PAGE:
Jean-Simon Chartier‘s Playing Hard delves into the creation of For Honor, a video game released by Ubisoft last year with lots of buzz attached to it. With unprecedented access, we get to see the creation of this original-concept game from idea to its market release.
“Ride with us, and don’t look back… are you with me? Then welcome aboard!” Jason VandenBerghe tells a group of game designers and programmers. After having pitched this idea (For Honor) for 10 years, it was now the time to make his concept come to fruition. The ultimate decision, however, was in the hands of Ubisoft’s senior producer Stéphane Cardin and director of communications Luc Duchaine to make that dream a reality, and sell it to the world.
The different teams working on the game take part in tournaments during the development process. Watching the film, I noticed how exciting it can be playing a game that is well crafted — and it is even more epic when one is part of making the game that exciting. Chartier places us like a ‘fly on the wall’ and we get to see how the game’s development process becomes more complex as time goes on.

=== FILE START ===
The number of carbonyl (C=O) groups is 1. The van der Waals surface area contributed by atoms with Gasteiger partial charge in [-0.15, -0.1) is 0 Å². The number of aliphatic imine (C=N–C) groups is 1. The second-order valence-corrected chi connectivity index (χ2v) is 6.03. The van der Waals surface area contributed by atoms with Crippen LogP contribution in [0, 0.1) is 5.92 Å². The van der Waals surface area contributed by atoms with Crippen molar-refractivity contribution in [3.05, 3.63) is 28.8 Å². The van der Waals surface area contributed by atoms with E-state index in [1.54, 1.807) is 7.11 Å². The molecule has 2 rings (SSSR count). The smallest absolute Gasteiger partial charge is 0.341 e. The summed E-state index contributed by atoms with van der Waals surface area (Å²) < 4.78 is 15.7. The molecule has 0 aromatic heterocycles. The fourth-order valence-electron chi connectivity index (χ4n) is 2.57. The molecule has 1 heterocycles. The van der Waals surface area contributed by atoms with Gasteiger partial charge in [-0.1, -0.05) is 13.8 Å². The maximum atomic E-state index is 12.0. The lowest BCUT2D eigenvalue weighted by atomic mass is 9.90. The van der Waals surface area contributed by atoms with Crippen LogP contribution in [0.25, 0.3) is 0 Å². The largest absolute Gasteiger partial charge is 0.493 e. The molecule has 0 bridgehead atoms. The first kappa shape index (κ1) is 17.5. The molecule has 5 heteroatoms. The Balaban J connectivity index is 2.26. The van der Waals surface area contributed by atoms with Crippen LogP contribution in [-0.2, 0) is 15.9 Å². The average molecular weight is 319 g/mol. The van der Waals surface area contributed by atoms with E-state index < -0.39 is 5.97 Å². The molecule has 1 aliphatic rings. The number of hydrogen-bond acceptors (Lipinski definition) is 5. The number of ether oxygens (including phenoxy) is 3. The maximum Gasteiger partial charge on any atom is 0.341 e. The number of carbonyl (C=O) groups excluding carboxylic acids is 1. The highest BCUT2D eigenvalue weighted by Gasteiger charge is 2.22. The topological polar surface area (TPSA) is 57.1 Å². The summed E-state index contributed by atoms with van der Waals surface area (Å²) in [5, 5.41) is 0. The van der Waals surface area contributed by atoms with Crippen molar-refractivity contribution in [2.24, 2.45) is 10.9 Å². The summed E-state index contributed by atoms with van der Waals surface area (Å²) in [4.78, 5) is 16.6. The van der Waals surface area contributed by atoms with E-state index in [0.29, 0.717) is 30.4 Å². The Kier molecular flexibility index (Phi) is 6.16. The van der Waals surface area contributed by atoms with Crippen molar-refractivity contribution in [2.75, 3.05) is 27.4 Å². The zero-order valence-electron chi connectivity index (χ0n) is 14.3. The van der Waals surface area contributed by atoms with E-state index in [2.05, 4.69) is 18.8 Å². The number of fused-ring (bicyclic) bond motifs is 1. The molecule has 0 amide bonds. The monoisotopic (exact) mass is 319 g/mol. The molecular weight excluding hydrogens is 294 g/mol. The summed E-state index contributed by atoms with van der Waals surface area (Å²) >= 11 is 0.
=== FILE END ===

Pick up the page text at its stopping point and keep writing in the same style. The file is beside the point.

The story itself is mostly presented through VandenBerghe’s eyes. We see him present his concept to the Ubisoft team. We also see him introducing the film at the E3 gaming convention – the biggest, most important video game convention in the world. VandBerghe makes for a good narrator with many introspective moments. There is also a glimpse of the tensions that build on creative projects such as this one. The team grew to 500 people; creative control was shifting. We don’t get a real close look at these aspects of the team dynamics, but it does not take away from the substance of the film.
Near the start of the film, there is a neat bit of discussion around the music that will attached to each of the three warrior groups featured in the game: Vikings, Samurai, and Knights. The film also contains some neat camera angles, and music that drive the feel of the film — much like in a video game.
Full disclosure, I am no gamer. Nonetheless, I was able to gain a deeper appreciation for the creative teams behind the games. Playing Hard is also a very interesting look at the creative process itself — all of the people involved; countless hours of work; the personal ups and downs; all of which come to a denouement once the project is released into the world.
Playing Hard premieres at Hot Docs on May 2nd with repeat screenings on May 3rd and 4th. For full listings and tickets, visit hotdocs.ca.